1.) Versatilityó A good dog trainer will use techniques and training styles which are compatible with your dogís temperament. Every dog is different, and some dogs respond better to certain approaches. What works for a Rottweiler wonít necessarily work for a Poodle.
2.) Experienceó I know people who have been driving an automobile for 30 years and still canít parallel park! And dog training is the same way! Donít measure a dog trainerís skill by his number of years in the profession. Instead, judge a trainer by what he has done in the ĎDog World,í rather than how long he has been doing it.
3.) Costó When you pay for training, make sure you are paying for results... not for a specified number of hours or sessions. Good dog trainers know that every dog (and owner) is different. Some need more time to learn than others.
4.) Avoid Group Classesó Iíve never seen a dog that is 100% reliable come out of a group class. When professional dog trainers train their own dogs, they never do it in a group setting. Itís always one-on-one. There are just too many distractions for a new dog in a group class.
5.) How Much Should You Expect To Pay For a Good Dog Training Program: Expect to pay between $400 and $1200. A good dog trainer will sometimes have a waiting list of dog owners who want to work with him. Your goal should be to work with the best dog trainer you can find, not to haggle over the price. And in virtually all cases that weíve seen, the dog trainers who are charging bargain basement prices are the ones who you probably donít want to be working with in the first place. Itís better to spend your money intelligently on a top-notch dog training program in the first place, than to waste your money chasing a bargain, and then have to pay more money for a good dog trainer somewhere down the line.
6.) Ask for a Free Consultation: You donít need to pay a dog trainer to take a look at your dog. This should be done for free. And besides, you donít want to pay money to meet a dog trainer, and then have to decide whether you want to work with him!
7.) Should You Send Your Dog Away To Be Trained? No. The idea of doing this is largely a scam predicated on kenneling the dog so that the dog training company can charge you even more money. For example, as a skilled dog trainer, I can train your dog, and get him responding in a very impressive manner, in about two days. But when I give him back to you, heís going to say, "Iíve never had to do anything you say before! Why should I start now?" Itís just like driving. I can build you a fantastic sports car, but if you donít learn how to drive it, it wonít get you from point A to point B. You must find a dog trainer who will teach YOU how to train YOUR DOG!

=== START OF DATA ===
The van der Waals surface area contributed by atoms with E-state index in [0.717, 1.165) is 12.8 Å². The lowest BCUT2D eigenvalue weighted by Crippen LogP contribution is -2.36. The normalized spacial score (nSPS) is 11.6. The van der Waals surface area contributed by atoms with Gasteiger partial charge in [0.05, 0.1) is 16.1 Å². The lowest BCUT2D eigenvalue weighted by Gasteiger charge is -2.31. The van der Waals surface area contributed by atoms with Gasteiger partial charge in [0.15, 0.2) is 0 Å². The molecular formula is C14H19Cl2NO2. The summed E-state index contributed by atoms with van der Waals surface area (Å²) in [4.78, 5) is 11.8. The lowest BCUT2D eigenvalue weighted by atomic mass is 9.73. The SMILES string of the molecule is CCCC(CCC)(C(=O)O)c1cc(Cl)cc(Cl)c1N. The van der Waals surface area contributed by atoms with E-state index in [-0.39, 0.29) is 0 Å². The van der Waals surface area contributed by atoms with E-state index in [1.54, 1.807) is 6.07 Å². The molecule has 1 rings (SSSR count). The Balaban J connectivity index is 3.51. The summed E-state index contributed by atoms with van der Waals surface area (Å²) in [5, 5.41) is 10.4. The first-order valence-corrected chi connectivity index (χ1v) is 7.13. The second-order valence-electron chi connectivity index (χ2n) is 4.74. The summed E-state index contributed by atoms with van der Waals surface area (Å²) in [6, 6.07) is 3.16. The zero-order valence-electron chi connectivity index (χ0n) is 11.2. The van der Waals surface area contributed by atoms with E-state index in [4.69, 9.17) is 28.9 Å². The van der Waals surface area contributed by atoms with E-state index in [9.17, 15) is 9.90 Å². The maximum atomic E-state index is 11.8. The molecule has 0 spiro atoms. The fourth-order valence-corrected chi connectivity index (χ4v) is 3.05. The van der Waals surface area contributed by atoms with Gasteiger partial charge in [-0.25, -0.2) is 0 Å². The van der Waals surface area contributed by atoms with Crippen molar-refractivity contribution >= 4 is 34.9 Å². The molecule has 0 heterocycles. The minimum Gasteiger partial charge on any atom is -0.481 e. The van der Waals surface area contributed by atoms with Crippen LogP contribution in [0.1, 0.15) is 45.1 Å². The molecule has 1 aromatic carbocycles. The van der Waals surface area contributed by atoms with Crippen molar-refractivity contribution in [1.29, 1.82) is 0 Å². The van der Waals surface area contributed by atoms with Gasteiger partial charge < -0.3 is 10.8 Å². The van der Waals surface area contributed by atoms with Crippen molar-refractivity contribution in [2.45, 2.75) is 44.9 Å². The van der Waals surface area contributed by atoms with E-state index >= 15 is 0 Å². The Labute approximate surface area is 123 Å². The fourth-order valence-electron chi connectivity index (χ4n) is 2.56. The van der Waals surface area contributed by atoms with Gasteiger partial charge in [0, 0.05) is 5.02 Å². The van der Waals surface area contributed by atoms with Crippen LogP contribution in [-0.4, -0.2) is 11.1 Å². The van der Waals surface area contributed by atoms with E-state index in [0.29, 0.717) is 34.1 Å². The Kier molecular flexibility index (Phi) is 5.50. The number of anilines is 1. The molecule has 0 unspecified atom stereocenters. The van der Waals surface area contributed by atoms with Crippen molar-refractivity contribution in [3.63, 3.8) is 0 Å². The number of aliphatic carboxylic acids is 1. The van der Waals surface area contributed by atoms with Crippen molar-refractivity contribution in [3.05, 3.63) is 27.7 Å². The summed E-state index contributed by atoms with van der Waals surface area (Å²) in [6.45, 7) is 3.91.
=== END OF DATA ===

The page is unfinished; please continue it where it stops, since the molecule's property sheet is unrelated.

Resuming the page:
8.) Should You Have A Dog Trainer Come To Your Home? No. Itís going to work much better if you learn to train your dog in a neutral territory.
9.) Why You Should Avoid the big, chain pet store dog training programs: Because in most cases, the dog trainers youíll encounter have only 2 to 3 months experience, and have been recruited through a newspaper ad. Dog training is both an art and a science. There is no way that you can become a professional dog trainer without apprenticing with several experienced dog trainers, with varied backgrounds, over an acceptable period of time. Stay away from the large pet store dog training programs.
Do you want to be able to take your dog anywhere, and KNOW that he'll listen to you... even if tempted by another dog, a cat, or even a piece of food??? Then check out: "Secrets of a Professional Dog Trainer!: An Insider's Guide To The Most Jealously Guarded Dog Training Secrets In History!" By Adam G. Katz, To read more of my dog training ramblings, read about my book (click below):
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